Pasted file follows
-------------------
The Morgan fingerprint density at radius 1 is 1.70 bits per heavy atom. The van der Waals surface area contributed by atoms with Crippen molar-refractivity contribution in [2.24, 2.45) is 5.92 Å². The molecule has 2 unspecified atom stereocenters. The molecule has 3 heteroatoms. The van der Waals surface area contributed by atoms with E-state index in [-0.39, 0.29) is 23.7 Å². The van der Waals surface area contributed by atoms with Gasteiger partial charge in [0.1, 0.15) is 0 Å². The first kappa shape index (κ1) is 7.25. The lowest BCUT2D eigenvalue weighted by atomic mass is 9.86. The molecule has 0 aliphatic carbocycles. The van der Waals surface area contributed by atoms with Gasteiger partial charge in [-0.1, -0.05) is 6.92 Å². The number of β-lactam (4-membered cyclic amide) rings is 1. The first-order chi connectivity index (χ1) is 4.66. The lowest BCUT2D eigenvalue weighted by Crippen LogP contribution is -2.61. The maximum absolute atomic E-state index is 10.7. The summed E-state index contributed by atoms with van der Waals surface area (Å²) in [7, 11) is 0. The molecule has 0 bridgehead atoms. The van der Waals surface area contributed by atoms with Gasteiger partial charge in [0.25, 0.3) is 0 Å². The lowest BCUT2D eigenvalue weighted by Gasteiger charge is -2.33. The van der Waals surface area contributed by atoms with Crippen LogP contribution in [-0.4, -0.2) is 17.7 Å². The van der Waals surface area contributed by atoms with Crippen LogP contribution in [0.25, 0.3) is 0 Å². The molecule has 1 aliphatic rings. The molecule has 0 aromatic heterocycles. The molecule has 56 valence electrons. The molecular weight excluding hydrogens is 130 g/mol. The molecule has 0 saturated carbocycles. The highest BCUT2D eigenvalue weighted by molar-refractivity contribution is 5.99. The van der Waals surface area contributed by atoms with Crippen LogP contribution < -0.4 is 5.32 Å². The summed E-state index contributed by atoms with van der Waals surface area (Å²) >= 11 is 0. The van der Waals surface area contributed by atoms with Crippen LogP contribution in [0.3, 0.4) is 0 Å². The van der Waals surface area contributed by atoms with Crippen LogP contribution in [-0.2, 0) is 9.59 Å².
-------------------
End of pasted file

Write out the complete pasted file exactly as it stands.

The Morgan fingerprint density at radius 1 is 1.70 bits per heavy atom. The van der Waals surface area contributed by atoms with Crippen molar-refractivity contribution in [2.24, 2.45) is 5.92 Å². The molecule has 2 unspecified atom stereocenters. The molecule has 3 heteroatoms. The van der Waals surface area contributed by atoms with E-state index in [-0.39, 0.29) is 23.7 Å². The van der Waals surface area contributed by atoms with Gasteiger partial charge in [0.1, 0.15) is 0 Å². The first kappa shape index (κ1) is 7.25. The lowest BCUT2D eigenvalue weighted by atomic mass is 9.86. The molecule has 0 aliphatic carbocycles. The van der Waals surface area contributed by atoms with Gasteiger partial charge in [-0.1, -0.05) is 6.92 Å². The number of β-lactam (4-membered cyclic amide) rings is 1. The first-order chi connectivity index (χ1) is 4.66. The lowest BCUT2D eigenvalue weighted by Crippen LogP contribution is -2.61. The maximum absolute atomic E-state index is 10.7. The summed E-state index contributed by atoms with van der Waals surface area (Å²) in [7, 11) is 0. The molecule has 0 bridgehead atoms. The van der Waals surface area contributed by atoms with Gasteiger partial charge in [0.25, 0.3) is 0 Å². The lowest BCUT2D eigenvalue weighted by Gasteiger charge is -2.33. The van der Waals surface area contributed by atoms with Crippen LogP contribution in [-0.4, -0.2) is 17.7 Å². The van der Waals surface area contributed by atoms with Crippen LogP contribution in [0.25, 0.3) is 0 Å². The molecule has 1 aliphatic rings. The molecule has 0 aromatic heterocycles. The molecule has 56 valence electrons. The molecular weight excluding hydrogens is 130 g/mol. The molecule has 0 saturated carbocycles. The highest BCUT2D eigenvalue weighted by molar-refractivity contribution is 5.99. The van der Waals surface area contributed by atoms with Crippen LogP contribution < -0.4 is 5.32 Å². The summed E-state index contributed by atoms with van der Waals surface area (Å²) >= 11 is 0. The van der Waals surface area contributed by atoms with Crippen LogP contribution in [0.3, 0.4) is 0 Å². The van der Waals surface area contributed by atoms with Crippen LogP contribution in [-0.2, 0) is 9.59 Å².